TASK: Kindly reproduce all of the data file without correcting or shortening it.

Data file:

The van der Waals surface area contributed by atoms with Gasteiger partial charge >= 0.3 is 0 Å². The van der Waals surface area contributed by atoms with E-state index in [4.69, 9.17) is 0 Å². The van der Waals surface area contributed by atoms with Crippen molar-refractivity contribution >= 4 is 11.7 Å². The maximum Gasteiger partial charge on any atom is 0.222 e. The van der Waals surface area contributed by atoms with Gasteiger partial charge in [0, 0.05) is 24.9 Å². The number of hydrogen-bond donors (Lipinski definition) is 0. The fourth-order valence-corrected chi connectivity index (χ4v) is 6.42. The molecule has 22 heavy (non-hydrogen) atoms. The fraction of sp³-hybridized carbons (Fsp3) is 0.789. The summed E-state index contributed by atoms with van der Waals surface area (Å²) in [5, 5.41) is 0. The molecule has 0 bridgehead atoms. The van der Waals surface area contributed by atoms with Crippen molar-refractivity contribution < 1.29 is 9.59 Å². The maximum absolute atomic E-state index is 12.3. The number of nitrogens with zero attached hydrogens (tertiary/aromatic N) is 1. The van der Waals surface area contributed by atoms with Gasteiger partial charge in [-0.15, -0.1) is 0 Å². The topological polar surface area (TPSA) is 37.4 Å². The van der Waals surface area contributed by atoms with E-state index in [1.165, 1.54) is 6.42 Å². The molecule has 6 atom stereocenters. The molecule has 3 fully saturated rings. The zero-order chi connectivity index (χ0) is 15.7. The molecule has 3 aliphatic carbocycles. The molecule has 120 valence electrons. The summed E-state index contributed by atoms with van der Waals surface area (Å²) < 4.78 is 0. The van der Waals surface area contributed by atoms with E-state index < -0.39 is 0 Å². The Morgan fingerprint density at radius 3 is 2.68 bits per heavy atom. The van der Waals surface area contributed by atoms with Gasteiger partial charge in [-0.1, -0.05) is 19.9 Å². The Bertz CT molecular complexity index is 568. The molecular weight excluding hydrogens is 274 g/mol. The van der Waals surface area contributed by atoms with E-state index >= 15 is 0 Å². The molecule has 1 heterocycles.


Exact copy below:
The van der Waals surface area contributed by atoms with Gasteiger partial charge >= 0.3 is 0 Å². The van der Waals surface area contributed by atoms with E-state index in [4.69, 9.17) is 0 Å². The van der Waals surface area contributed by atoms with Crippen molar-refractivity contribution >= 4 is 11.7 Å². The maximum Gasteiger partial charge on any atom is 0.222 e. The van der Waals surface area contributed by atoms with Gasteiger partial charge in [0, 0.05) is 24.9 Å². The number of hydrogen-bond donors (Lipinski definition) is 0. The fourth-order valence-corrected chi connectivity index (χ4v) is 6.42. The molecule has 22 heavy (non-hydrogen) atoms. The fraction of sp³-hybridized carbons (Fsp3) is 0.789. The summed E-state index contributed by atoms with van der Waals surface area (Å²) in [5, 5.41) is 0. The molecule has 0 bridgehead atoms. The van der Waals surface area contributed by atoms with Crippen molar-refractivity contribution < 1.29 is 9.59 Å². The maximum absolute atomic E-state index is 12.3. The number of nitrogens with zero attached hydrogens (tertiary/aromatic N) is 1. The van der Waals surface area contributed by atoms with Gasteiger partial charge in [-0.15, -0.1) is 0 Å². The topological polar surface area (TPSA) is 37.4 Å². The van der Waals surface area contributed by atoms with E-state index in [1.165, 1.54) is 6.42 Å². The molecule has 6 atom stereocenters. The molecule has 3 fully saturated rings. The zero-order chi connectivity index (χ0) is 15.7. The molecule has 3 aliphatic carbocycles. The molecule has 120 valence electrons. The summed E-state index contributed by atoms with van der Waals surface area (Å²) < 4.78 is 0. The van der Waals surface area contributed by atoms with E-state index < -0.39 is 0 Å². The Morgan fingerprint density at radius 3 is 2.68 bits per heavy atom. The van der Waals surface area contributed by atoms with Gasteiger partial charge in [-0.1, -0.05) is 19.9 Å². The Bertz CT molecular complexity index is 568. The molecular weight excluding hydrogens is 274 g/mol. The van der Waals surface area contributed by atoms with E-state index >= 15 is 0 Å². The molecule has 1 heterocycles.